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As used in this title the following terms shall have the meanings designated:
APARTMENT HOUSE: A building comprising three (3) or more suites designed for separate housekeeping tenements.
AUTOMATED CART: Refuse containers meeting certain design specifications required as part of the automated system employed by the city in delivering refuse collection services.
AUTOMATED SYSTEM: A refuse collection system using machinery capable of lifting and dumping refuse containers by remote mechanical means without the operator handling either the refuse or the containers.
BULKY WASTE: Large items of solid waste, including, but not limited to, appliances, furniture, motor vehicles, tires, branches and stumps.
CINDERS: The residue of materials burned in boilers, furnaces and heating plants of public buildings, places of business, apartment houses, hotels and manufacturing plants.
COMMUNITY WASTE: Lawn cuttings, clippings from bushes and shrubs, leaves, sweepings from yards, tin cans, newspapers, magazines and cardboard cartons (but not bulky waste or construction and demolition waste).
CONSTRUCTION AND DEMOLITION WASTE: Waste building materials and rubble resulting from construction, remodeling, repair or demolition operations on houses, commercial or industrial buildings, accessory structures such as garages or storage facilities, roofs, fences, sidewalks, driveways, walkways, other structures or pavements.
COUNTY HEALTH DEPARTMENT: The Weber-Morgan district health department or its successor.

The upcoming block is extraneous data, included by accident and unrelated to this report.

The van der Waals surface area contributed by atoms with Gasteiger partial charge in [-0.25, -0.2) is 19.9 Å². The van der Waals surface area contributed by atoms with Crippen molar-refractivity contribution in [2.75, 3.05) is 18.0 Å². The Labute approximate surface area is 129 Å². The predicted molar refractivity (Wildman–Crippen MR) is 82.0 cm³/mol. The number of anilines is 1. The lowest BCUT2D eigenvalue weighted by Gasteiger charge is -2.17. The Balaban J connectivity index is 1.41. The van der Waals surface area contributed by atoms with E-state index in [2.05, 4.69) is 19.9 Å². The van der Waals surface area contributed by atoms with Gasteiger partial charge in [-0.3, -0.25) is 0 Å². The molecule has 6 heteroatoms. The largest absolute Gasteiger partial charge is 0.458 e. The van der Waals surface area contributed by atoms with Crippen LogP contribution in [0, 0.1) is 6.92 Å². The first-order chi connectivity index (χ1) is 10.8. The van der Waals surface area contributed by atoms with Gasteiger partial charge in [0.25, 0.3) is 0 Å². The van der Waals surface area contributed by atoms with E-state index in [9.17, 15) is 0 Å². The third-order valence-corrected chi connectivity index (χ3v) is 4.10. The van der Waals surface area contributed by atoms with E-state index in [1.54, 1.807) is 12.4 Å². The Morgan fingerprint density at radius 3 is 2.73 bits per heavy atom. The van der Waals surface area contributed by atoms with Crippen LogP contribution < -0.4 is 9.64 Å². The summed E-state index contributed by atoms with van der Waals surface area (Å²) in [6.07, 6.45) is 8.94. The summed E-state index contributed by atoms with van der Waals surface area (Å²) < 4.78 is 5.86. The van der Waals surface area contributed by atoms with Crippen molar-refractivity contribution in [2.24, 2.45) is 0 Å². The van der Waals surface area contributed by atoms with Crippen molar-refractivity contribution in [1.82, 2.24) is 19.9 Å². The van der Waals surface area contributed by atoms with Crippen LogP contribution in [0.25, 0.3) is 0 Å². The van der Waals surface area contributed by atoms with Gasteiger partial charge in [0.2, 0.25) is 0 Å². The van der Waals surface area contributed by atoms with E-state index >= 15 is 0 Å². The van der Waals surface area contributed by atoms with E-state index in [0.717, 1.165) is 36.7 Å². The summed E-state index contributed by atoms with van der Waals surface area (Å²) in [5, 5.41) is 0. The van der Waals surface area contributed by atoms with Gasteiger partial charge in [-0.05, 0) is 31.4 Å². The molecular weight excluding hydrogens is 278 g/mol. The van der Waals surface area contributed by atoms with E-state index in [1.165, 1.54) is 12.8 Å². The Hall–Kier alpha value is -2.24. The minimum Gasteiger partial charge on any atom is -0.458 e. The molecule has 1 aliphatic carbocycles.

CUSTOMER: The person or persons paying for and receiving refuse collection service provided by the city.
GARBAGE: The animal and vegetable waste and other food refuse resulting from handling, preparing, cooking or consumption of food.
GROUP DWELLING: A residential development which has more than one residential building on a lot and which is planned as a single complex.
HAZARDOUS WASTE: Any solid or hazardous waste designated as such by the U.S. environmental protection agency or a combination of solid waste that, because of its quantity, concentration, physical, chemical or infectious characteristics may:
A. Cause or significantly contribute to an increase in mortality or an increase in serious illness in humans; or
B. Pose a substantial present or potential hazard to human health or the environment if improperly treated, stored, transported, disposed of or otherwise managed.
HEALTH OFFICIAL: "Health official" means the director of the Weber-Morgan County health department or the director's duly authorized agent.